I REFER to Professor Joe Farrell's letter (July 12) and, while I agree with his view that the Catalans should be supported in their quest for greater self-determination, I cannot share his views that "Catalonia has endured persecution, most recently under Franco, on a scale unknown in Scotland and, again unlike Scotland, has a language of its own".

The former view might be supportable in terms of very recent history, but over the long sweep of history it would certainly be contestable, if only there were some definition and accurate measure of comparative persecution. However, his assertion that Scotland does not have a language of its own is certainly contestable.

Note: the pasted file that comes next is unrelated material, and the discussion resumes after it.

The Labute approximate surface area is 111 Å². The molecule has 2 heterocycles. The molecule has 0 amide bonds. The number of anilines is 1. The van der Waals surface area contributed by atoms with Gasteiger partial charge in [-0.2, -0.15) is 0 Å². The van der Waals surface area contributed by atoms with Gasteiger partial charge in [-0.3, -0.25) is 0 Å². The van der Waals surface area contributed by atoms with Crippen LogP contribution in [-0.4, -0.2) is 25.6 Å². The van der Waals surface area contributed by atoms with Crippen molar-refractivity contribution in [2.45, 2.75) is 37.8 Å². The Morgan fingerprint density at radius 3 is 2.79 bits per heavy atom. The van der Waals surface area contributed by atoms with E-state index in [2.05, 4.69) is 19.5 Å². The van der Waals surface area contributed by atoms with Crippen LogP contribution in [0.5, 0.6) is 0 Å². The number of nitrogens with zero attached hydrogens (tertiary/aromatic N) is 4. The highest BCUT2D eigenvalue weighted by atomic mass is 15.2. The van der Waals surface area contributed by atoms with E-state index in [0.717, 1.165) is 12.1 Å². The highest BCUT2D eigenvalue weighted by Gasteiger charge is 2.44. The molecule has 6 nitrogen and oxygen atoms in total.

Perhaps I'm just being ower fykie, but has Professor Farrell never heard of Gaelic or Scots? Both languages are in rude health as he would swiftly discover in a few days in the Outer Hebrides or pretty well all of mainland rural Scotland. That is not to say that both languages do not need all the help they can get to survive the overwhelming tidal wave of English in all of the media.

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Native languages are the indispensible key to native culture and denial of their existence is to deny the existence of indigenous culture which in turn may lead to its extirpation. I certainly don't want to see that and ask what is wrong with being bi- or tri-lingual in English, Scots and/or Gaelic?

Ken Mathieson,

Kylepark Crescent, Uddingston.